AEA makes some of the world's finest ribbons mics, including their recreation of the RCA 44-BX (the AEA R44) and their groundbreaking active A440, which carry hefty price tags. Wes Dooley, the founder of AEA, wanted to create affordable alternatives for us "married guys" who have obligations that sometimes take precedence over our gear lust. Enter the A840, which shares the trademarked Big Ribbon design with its elite ancestors, and the lighter and more open body design of the passive AEA R84 [Tape Op #38]. As an active mic, the A840 contains a JFET line- driver/buffer that does not provide any gain, but allows the mic to work well with long cables and virtually all mic preamp impedances. Additionally, the A840 contains a high-ratio Lundahl transformer, which provides a significant amount of gain so that the mic produces a signal level that equals that of most studio condensers. This increased output level reduces the amount of gain needed from the preamp, which expands the preamp choices for this ribbon. AEA had a simple goal for the A840: an affordable, high-output ribbon mic with a classic pedigree and sound. That seems like a lot to ask for, but AEA came to the table to play.

Cosmetically, the A840 borrows its oblong capsule shape from the RCA 77-DX, but the A840's two dark metal end-caps hold an almost transparent gold metal grill, which surrounds the 2.3'' long ribbon. Classic chrome trim bands, the red AEA badge, and a traditional yoke-mount complement its looks. The weight of the mic has been reduced to a modest 3 lb, which helps when mounting these mics on a long boom arm or typical lightweight studio mic stands. Despite the low mass of the mic, the build quality is excellent. The yoke is very well designed and will last a long time, providing flexible placement and vibration isolation from the stand and floor. A short, cloth- covered Accusound Silver Studio Pro cable connects the microphone body to the stand mount and additionally isolates the microphone from cable-borne vibrations. I must admit that it took me a little while to appreciate the simple elegance and thoughtful, well-engineered design features of the mic. Outside of the rare-earth magnets, the entire mic is manufactured and assembled in Southern California.

Once I powered up the mic, all of my questions were answered. On acoustic guitar, with the Moon 3500MP preamp [reviewed in this issue], the A840 sounded natural, full, and also very detailed. With headphones on, I could easily move the mic around to find the sweet spot for the mic. During the mix, I could easily shape the guitar's recorded tone with EQ, and even gaining up high-mid and high frequencies quite a bit never made the guitar sound harsh or brittle. While tracking acoustic guitar in my control room, the recording was noise free - probably as quiet as a good condenser - and with the mic's hot output, the preamp only needed to provide about 40 dB of gain on fingerpicked parts. Interestingly, the proximity effect on this mic does not nearly affect the sound as much as most ribbons. I could get as close as 8''-10'' from the body of the guitar without any boominess or rumble. On solo cello, the A840 faithfully represented both the fundamental notes and the scraping of the bow. I also noticed a pleasant amount of room tone, but not so much ambience as to be distracting. AEA states that they tune their 1.8 micron ribbons to a resonant frequency of about 16 Hz, at least an octave below the tuning point of other ribbon mics. This tuning provides an extremely natural low-frequency response, even down to 20 Hz.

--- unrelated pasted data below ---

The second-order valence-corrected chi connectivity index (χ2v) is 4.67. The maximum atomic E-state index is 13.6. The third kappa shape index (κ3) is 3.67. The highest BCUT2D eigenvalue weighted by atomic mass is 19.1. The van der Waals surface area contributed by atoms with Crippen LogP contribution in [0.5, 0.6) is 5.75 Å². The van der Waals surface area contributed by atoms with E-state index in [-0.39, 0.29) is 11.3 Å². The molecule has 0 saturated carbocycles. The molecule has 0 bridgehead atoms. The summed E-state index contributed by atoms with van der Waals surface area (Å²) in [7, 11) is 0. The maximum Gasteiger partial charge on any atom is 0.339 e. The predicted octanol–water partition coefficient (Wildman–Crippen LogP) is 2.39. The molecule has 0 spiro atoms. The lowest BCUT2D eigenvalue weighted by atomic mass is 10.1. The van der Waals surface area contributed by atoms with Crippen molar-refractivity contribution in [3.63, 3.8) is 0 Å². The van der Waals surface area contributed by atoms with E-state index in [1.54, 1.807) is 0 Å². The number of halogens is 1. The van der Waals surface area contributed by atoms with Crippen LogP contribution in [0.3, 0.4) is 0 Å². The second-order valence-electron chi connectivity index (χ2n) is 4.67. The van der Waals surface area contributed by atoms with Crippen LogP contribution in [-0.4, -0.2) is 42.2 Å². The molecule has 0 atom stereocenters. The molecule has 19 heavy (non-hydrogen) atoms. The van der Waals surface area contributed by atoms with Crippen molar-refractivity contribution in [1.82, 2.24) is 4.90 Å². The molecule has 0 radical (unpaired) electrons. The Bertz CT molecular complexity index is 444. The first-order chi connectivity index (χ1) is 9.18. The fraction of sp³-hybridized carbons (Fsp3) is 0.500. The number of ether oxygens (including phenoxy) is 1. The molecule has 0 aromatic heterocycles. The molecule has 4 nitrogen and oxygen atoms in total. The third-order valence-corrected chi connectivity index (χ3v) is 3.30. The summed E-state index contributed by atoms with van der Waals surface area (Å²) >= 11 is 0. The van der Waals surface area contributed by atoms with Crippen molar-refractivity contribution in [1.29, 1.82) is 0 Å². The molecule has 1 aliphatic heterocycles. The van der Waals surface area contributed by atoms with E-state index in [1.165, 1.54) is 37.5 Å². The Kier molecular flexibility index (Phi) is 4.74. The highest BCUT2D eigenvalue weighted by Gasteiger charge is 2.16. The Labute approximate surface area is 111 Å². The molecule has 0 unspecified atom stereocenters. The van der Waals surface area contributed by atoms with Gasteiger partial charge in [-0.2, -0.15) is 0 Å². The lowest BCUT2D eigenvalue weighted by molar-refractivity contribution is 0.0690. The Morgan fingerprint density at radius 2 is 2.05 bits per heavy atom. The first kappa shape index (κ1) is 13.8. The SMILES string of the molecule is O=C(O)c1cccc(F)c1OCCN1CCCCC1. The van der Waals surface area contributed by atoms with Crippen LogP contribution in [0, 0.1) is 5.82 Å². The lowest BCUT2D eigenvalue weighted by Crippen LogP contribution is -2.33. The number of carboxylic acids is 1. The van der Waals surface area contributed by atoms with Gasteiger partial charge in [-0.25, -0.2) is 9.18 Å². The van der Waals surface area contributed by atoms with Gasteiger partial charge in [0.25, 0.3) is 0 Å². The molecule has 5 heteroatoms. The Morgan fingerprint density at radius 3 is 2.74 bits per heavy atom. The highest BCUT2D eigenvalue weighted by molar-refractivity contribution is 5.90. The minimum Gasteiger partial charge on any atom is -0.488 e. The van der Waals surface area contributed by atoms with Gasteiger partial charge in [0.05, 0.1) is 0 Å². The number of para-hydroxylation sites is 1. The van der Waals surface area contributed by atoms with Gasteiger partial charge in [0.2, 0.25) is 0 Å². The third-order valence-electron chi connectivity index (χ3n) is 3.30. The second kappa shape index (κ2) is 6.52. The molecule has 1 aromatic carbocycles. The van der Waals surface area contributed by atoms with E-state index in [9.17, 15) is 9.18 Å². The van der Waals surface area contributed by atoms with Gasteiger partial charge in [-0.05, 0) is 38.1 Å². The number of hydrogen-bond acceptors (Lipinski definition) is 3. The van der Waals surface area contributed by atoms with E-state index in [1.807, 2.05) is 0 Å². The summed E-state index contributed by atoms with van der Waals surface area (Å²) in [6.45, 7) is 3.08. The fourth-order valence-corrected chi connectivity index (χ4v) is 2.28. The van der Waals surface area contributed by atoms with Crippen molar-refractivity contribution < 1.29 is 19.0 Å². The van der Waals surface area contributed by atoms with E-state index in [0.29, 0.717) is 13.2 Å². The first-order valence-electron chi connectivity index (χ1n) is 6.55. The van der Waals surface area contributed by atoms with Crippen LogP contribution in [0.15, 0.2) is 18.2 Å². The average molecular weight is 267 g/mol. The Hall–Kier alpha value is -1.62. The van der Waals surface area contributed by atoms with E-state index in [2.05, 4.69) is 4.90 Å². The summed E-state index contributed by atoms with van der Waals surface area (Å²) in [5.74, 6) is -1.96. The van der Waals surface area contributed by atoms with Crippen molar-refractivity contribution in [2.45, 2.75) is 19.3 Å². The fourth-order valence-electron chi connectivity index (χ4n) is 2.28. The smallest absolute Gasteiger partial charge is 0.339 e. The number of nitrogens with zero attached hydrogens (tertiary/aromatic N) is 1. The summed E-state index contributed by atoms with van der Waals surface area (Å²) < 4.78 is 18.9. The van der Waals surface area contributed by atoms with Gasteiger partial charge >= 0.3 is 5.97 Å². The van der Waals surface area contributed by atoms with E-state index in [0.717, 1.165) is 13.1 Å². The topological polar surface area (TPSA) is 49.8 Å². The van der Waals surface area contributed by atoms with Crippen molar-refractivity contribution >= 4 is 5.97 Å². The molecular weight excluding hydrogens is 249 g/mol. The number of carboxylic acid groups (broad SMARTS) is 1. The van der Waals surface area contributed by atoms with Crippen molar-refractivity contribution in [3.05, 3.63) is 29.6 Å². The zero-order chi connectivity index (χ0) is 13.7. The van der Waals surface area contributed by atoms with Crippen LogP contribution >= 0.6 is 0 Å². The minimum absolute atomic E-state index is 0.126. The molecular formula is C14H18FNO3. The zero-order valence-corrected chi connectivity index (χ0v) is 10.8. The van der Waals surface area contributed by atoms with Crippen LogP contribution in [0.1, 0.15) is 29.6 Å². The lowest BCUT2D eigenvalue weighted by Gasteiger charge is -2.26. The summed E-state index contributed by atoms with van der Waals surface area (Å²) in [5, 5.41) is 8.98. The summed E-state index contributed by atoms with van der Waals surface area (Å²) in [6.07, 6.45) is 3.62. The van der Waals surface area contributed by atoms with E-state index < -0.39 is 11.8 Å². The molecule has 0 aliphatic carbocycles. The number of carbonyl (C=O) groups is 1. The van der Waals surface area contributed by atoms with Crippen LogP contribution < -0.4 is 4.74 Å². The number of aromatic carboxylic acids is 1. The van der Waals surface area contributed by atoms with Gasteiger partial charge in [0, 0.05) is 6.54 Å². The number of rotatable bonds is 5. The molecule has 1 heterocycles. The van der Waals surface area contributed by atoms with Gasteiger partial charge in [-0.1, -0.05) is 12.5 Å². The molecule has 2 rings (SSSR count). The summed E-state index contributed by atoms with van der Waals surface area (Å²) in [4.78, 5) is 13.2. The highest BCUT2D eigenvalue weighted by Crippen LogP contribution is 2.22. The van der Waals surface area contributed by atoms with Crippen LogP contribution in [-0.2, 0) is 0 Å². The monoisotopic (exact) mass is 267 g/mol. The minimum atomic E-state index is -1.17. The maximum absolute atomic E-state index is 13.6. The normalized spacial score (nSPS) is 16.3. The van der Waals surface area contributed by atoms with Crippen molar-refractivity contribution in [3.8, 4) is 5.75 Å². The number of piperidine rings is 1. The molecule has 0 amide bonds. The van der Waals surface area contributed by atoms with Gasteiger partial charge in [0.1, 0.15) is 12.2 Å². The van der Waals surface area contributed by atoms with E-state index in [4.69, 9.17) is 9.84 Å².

The A840 also performed well as a mono drum room mic, placed about 6 ft in front of a small kit on a pop/rock project. While requiring only 20 dB of gain, the mic provided a true representation of what the drums sounded like. With both naturalness and detail, a pair of these would be equally great as overheads for delicate jazz brushes as well as hard- hitting rock drums.

On trumpet, I found the sound to be clear, detailed, and still cozy and warm. The loud horn required the mic preamp to be padded down, but the A840 can handle about 140 dB SPL, so distortion or breakup wasn't an issue. Plugging the A840 into a colorful preamp, like a Chandler Germ 500 [Tape Op #89], can give a close-mic'ed guitar amp just the right amount of attitude, and still provide the clarity and top-end bite needed to cut through a dense mix. A Fender amp with the A840 and my studio's Ampex tube mic preamp creates a guitar tone so big you can step inside of it.

The A840 works well as a close-up microphone, compared to an RCA 44-BX, which truly excels at mic'ing from distances over 3 ft. Vocals, acoustic and electric guitar, percussion, drums, piano, and anything else I threw at the mic were handled extremely well, and I would love to add this mic to my collection. I would say this mic leans slightly toward the modern mic sound, with great detail and clarity, but still retains the creamy openness of vintage ribbon tone. The midrange is clear and natural with no high-mid edginess, and the space around acoustic sources is well represented by the mic. Almost any ribbon mic will provide the general "ribbon" flavor, but I haven't found one that sounds as well-balanced and useful as this one.

AEA provides a wealth of technical and artistic information in their manuals, so their website is worth visiting just to download and read the posted documentation. While you're there, check out the A840, too.

Tape Op is a bi-monthly magazine devoted to the art of record making.

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